This post is an extension of Ana’s post last week. She started the overview – I will be continuing with a comparison of Regalia 80 gsm paper to Cosmo Air Light 83 gsm paper. If you haven’t read her review of the Endless Recorder notebook, you can find it here:
Ana and I have been discussing the future of fountain pen paper lately – the changes in Tomoe River paper and the discontinuation of Cosmo Air Light paper have created upheaval in the fountain pen world over the past three years. Where are ink loving people to turn for comfort in these tumultuous times?
The best way to prepare for the future of fountain-pen friendly paper is to hoard several lifetimes-worth of paper in a giant warehouse… actually, no. Storing non-archival paper for too long isn’t the best idea, so we will need to turn to diversification instead.
This is what started our journey into new (for us) papers, one being the Endless Recorder notebook that uses Regalia paper. This paper is created in-house by Endless and is advertised as “Ink-Loving Regalia Paper” in the “World’s most ink-friendly notebook”. We shall see if these claims are true.
The A5 notebook comes with a hard, leatherette cover (I’ve actually found it is a touch flexible as well) and plenty of features that make it more pleasant and convenient to use as shown on the packaging.
Endless also claims that that is is distinguished by its “uncompromising attention to detail”.
Let’s start with the paper. I’ve made a test page to look closely at various ink characteristics. Here is the front of the page of the Regalia paper:
And the back of the same page:
I have copied some of these test inks on Cosmo Air Light paper:
And the back of the same page on Cosmo Air Light paper:
Shading: Regalia paper is the winner (See the first ink on each paper), showing a greater amount of shading.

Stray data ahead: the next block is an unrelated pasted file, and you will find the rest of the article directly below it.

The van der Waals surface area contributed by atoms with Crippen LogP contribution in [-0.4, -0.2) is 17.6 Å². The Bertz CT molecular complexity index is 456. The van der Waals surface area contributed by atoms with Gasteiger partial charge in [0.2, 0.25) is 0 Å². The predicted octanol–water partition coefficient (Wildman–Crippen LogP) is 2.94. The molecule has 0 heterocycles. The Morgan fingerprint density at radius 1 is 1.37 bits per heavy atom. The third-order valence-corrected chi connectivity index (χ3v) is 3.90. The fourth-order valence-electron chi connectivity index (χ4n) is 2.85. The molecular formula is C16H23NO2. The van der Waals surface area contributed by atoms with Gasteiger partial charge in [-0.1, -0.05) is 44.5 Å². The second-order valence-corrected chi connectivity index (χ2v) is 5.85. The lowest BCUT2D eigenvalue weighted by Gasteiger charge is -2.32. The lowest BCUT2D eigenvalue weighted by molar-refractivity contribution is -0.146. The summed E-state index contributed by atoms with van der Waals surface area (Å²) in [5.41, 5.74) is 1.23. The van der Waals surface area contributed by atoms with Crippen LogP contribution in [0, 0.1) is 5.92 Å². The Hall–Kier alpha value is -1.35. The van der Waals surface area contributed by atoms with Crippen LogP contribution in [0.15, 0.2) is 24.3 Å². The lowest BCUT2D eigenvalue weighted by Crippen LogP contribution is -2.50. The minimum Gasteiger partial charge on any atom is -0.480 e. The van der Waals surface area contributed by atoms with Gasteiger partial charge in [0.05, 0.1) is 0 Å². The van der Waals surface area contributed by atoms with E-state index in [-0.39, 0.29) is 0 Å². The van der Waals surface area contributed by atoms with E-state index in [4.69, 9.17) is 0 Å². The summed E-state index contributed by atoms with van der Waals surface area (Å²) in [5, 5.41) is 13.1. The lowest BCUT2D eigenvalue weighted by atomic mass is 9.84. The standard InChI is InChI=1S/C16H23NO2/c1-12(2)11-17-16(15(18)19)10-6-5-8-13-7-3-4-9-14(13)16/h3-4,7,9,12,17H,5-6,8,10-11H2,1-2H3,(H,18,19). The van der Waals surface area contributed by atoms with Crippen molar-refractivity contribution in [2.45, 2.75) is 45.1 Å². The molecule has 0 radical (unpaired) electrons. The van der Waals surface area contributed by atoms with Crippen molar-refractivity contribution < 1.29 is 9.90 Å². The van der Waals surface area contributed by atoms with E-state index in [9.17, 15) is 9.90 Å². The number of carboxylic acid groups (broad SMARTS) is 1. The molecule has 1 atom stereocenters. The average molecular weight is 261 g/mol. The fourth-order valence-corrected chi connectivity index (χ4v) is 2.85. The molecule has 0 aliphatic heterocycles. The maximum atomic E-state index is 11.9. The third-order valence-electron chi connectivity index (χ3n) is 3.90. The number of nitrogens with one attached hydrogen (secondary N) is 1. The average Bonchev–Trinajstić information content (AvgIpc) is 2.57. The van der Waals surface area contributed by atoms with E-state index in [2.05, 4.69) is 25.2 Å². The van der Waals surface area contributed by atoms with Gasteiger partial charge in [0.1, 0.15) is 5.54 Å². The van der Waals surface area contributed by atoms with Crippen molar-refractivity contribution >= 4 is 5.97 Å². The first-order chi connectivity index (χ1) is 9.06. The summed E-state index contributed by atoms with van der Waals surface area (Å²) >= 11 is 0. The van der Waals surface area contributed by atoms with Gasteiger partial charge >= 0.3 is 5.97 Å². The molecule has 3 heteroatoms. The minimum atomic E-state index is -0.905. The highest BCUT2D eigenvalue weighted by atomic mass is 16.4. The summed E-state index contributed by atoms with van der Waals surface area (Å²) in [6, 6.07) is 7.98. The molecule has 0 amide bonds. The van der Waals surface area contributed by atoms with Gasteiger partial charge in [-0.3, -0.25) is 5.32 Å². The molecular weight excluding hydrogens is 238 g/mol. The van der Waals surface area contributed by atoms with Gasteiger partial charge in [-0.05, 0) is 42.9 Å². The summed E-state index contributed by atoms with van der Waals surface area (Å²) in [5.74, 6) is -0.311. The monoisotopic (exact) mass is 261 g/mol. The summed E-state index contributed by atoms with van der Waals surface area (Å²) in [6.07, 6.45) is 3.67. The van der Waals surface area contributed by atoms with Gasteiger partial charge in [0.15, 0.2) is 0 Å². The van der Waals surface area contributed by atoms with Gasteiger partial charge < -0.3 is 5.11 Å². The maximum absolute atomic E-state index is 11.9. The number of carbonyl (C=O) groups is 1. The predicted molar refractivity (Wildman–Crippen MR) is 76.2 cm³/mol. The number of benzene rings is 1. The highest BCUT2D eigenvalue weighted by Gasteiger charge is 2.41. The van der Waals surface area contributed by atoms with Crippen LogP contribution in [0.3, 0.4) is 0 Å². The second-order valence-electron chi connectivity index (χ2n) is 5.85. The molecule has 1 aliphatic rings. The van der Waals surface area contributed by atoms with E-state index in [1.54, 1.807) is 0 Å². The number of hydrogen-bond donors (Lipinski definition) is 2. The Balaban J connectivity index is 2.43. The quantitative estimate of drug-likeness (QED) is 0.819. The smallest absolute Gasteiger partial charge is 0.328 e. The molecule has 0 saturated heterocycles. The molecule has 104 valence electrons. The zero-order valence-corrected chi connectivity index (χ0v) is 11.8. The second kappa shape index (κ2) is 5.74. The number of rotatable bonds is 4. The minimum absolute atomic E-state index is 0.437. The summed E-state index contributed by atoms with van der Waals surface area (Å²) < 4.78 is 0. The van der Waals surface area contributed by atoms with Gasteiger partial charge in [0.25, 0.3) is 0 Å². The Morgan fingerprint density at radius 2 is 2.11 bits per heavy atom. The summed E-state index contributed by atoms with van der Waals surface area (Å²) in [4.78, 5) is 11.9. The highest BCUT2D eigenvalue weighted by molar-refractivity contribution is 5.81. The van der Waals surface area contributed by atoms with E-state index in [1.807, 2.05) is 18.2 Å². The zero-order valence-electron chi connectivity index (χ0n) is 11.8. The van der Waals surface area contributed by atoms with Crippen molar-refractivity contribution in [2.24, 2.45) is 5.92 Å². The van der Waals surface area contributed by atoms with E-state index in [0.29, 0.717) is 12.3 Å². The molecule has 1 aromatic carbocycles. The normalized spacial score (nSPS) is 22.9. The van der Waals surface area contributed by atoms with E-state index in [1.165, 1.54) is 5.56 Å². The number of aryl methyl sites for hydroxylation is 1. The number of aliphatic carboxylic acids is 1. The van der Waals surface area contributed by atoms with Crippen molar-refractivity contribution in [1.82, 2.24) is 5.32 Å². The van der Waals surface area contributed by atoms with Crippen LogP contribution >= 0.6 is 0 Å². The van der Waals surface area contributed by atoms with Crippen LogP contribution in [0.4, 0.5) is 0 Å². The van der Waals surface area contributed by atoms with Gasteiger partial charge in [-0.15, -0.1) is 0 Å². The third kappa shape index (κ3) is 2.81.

Sparkle: This category is a tough call and it depends on what you want from sparkle inks. Cosmo Air Light shows a blinding amount of sparkle but the sparkle often spreads off of the ink and over to the rest of the page. Regalia shows sparkle very well, more middle of the road than Cosmo Air light, but the sparkle remains with the ink and doesn’t spread.
Sheen: Sheen is a close call, but the winner is Regalia paper.
Multi-Chromatic Show: Cosmo Air Light paper wins easily in the multi-chromatic (or dual-shading, chameleon, magic) ink category. Regalia doesn’t show much depth of color for inks with this characteristic.
Haloing: This is an incredibly difficult characteristic to show in a photograph. The best way I’ve found is to show the drop of water in the scribble with the test below. This is a tendency of ink to spread to the outside edges before the ink dries, a combination of the viscosity or perhaps the surface tension of the ink and the absorbency of the paper. It can be described as the crispness of the letter edges. Regalia wins this category by a narrow margin.
Ghosting: Cosmo Air Light paper is the winner, showing less ghosting on the back side of the page.
Bleeding: This is about the same on both paper types. The only bleeding (but not bleed-through) I saw was when I made multiple passes over the same area.
Feathering: None. Both papers win here with incredibly crisp letter edges.
There are several ways to buy Cosmo Air Light paper. The two companies that I purchase from are Galen Leather ($25 + shipping from Turkey or $32 from a US-based retailer for 288 pages of 75 gsm) or Musubi (~$25 US dollars + shipping from Singapore for 208 pages of 83 gsm). Compare the price to that of a Regalia notebook ($23.50 for 187 numbered pages + 16 perforated pages).
My take-away from this post is that I see great results from both types of paper – I’m disappointed only in the multi-chromatic shading aspect of Regalia. Regalia is in my current pile of testing notebooks, and I will continue to seek and test even more paper in the future.
Which type of paper from this review would you prefer?